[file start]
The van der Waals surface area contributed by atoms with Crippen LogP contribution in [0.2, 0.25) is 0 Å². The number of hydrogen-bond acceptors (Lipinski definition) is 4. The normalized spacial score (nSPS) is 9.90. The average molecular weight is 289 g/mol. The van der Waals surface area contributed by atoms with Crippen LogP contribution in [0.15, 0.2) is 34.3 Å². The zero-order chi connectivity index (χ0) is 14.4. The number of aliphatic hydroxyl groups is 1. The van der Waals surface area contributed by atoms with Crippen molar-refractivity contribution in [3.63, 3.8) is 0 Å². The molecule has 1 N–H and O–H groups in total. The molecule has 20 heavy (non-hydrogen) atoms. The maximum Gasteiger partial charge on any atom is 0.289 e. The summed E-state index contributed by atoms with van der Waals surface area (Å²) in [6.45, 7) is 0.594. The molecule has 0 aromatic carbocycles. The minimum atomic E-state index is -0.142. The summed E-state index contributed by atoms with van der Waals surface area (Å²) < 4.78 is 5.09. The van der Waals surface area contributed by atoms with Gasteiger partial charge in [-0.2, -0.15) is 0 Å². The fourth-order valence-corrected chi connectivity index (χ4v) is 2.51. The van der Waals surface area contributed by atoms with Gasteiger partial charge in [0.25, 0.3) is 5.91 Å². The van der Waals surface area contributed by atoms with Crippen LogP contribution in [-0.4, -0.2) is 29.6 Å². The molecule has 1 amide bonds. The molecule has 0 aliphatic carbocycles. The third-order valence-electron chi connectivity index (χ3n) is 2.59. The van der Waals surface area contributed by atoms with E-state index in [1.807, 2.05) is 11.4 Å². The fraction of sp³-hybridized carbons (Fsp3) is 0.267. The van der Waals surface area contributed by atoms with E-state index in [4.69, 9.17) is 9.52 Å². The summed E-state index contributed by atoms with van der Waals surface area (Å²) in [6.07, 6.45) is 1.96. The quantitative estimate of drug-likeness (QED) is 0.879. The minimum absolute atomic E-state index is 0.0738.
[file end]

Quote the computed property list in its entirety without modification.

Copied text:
The van der Waals surface area contributed by atoms with Crippen LogP contribution in [0.2, 0.25) is 0 Å². The number of hydrogen-bond acceptors (Lipinski definition) is 4. The normalized spacial score (nSPS) is 9.90. The average molecular weight is 289 g/mol. The van der Waals surface area contributed by atoms with Crippen LogP contribution in [0.15, 0.2) is 34.3 Å². The zero-order chi connectivity index (χ0) is 14.4. The number of aliphatic hydroxyl groups is 1. The van der Waals surface area contributed by atoms with Crippen molar-refractivity contribution in [3.63, 3.8) is 0 Å². The molecule has 1 N–H and O–H groups in total. The molecule has 20 heavy (non-hydrogen) atoms. The maximum Gasteiger partial charge on any atom is 0.289 e. The summed E-state index contributed by atoms with van der Waals surface area (Å²) in [6.45, 7) is 0.594. The molecule has 0 aromatic carbocycles. The minimum atomic E-state index is -0.142. The summed E-state index contributed by atoms with van der Waals surface area (Å²) < 4.78 is 5.09. The van der Waals surface area contributed by atoms with Gasteiger partial charge in [-0.2, -0.15) is 0 Å². The fourth-order valence-corrected chi connectivity index (χ4v) is 2.51. The van der Waals surface area contributed by atoms with Gasteiger partial charge in [0.25, 0.3) is 5.91 Å². The van der Waals surface area contributed by atoms with Crippen LogP contribution in [-0.4, -0.2) is 29.6 Å². The molecule has 1 amide bonds. The molecule has 0 aliphatic carbocycles. The third-order valence-electron chi connectivity index (χ3n) is 2.59. The van der Waals surface area contributed by atoms with E-state index in [1.807, 2.05) is 11.4 Å². The fraction of sp³-hybridized carbons (Fsp3) is 0.267. The van der Waals surface area contributed by atoms with E-state index in [4.69, 9.17) is 9.52 Å². The summed E-state index contributed by atoms with van der Waals surface area (Å²) in [6.07, 6.45) is 1.96. The quantitative estimate of drug-likeness (QED) is 0.879. The minimum absolute atomic E-state index is 0.0738.